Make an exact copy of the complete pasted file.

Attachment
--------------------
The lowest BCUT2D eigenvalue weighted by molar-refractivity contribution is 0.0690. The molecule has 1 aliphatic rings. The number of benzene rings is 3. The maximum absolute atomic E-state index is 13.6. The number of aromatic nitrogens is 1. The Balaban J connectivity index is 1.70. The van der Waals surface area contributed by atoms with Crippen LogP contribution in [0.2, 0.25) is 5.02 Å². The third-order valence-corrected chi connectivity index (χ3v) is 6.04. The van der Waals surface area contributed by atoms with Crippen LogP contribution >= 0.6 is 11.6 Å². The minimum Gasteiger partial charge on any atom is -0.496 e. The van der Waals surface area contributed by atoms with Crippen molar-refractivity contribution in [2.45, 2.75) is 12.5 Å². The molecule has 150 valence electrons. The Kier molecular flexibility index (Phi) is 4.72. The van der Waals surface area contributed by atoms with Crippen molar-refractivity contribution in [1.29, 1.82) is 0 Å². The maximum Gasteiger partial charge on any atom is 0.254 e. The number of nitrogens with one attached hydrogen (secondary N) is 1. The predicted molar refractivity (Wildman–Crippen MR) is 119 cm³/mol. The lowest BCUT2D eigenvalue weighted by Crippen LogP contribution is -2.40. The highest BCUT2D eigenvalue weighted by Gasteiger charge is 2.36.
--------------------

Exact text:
The lowest BCUT2D eigenvalue weighted by molar-refractivity contribution is 0.0690. The molecule has 1 aliphatic rings. The number of benzene rings is 3. The maximum absolute atomic E-state index is 13.6. The number of aromatic nitrogens is 1. The Balaban J connectivity index is 1.70. The van der Waals surface area contributed by atoms with Crippen LogP contribution in [0.2, 0.25) is 5.02 Å². The third-order valence-corrected chi connectivity index (χ3v) is 6.04. The van der Waals surface area contributed by atoms with Crippen LogP contribution >= 0.6 is 11.6 Å². The minimum Gasteiger partial charge on any atom is -0.496 e. The van der Waals surface area contributed by atoms with Crippen molar-refractivity contribution in [2.45, 2.75) is 12.5 Å². The molecule has 150 valence electrons. The Kier molecular flexibility index (Phi) is 4.72. The van der Waals surface area contributed by atoms with Crippen molar-refractivity contribution in [1.29, 1.82) is 0 Å². The maximum Gasteiger partial charge on any atom is 0.254 e. The number of nitrogens with one attached hydrogen (secondary N) is 1. The predicted molar refractivity (Wildman–Crippen MR) is 119 cm³/mol. The lowest BCUT2D eigenvalue weighted by Crippen LogP contribution is -2.40. The highest BCUT2D eigenvalue weighted by Gasteiger charge is 2.36.